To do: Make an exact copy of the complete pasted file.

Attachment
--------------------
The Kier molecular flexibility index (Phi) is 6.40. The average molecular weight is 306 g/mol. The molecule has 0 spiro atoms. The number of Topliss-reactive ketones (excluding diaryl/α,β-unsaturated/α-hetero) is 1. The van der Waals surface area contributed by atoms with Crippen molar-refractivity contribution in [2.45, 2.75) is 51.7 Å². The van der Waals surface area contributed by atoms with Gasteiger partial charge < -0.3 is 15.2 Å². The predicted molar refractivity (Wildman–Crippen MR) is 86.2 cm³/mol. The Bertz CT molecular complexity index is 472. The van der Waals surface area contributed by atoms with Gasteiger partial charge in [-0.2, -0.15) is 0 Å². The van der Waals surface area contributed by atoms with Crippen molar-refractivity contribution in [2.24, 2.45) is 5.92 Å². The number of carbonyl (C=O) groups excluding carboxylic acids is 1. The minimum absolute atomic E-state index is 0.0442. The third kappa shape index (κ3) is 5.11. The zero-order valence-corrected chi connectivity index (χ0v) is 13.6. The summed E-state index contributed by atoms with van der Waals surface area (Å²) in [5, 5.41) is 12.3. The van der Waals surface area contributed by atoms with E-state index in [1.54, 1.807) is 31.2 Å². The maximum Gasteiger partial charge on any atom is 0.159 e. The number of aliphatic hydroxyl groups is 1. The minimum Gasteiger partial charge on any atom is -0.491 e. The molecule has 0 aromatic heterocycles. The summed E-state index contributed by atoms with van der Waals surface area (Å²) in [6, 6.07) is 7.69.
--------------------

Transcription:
The Kier molecular flexibility index (Phi) is 6.40. The average molecular weight is 306 g/mol. The molecule has 0 spiro atoms. The number of Topliss-reactive ketones (excluding diaryl/α,β-unsaturated/α-hetero) is 1. The van der Waals surface area contributed by atoms with Crippen molar-refractivity contribution in [2.45, 2.75) is 51.7 Å². The van der Waals surface area contributed by atoms with Gasteiger partial charge < -0.3 is 15.2 Å². The predicted molar refractivity (Wildman–Crippen MR) is 86.2 cm³/mol. The Bertz CT molecular complexity index is 472. The van der Waals surface area contributed by atoms with Gasteiger partial charge in [-0.2, -0.15) is 0 Å². The van der Waals surface area contributed by atoms with Crippen molar-refractivity contribution in [2.24, 2.45) is 5.92 Å². The number of carbonyl (C=O) groups excluding carboxylic acids is 1. The minimum absolute atomic E-state index is 0.0442. The third kappa shape index (κ3) is 5.11. The zero-order valence-corrected chi connectivity index (χ0v) is 13.6. The summed E-state index contributed by atoms with van der Waals surface area (Å²) in [5, 5.41) is 12.3. The van der Waals surface area contributed by atoms with E-state index in [1.54, 1.807) is 31.2 Å². The maximum Gasteiger partial charge on any atom is 0.159 e. The number of aliphatic hydroxyl groups is 1. The minimum Gasteiger partial charge on any atom is -0.491 e. The molecule has 0 aromatic heterocycles. The summed E-state index contributed by atoms with van der Waals surface area (Å²) in [6, 6.07) is 7.69.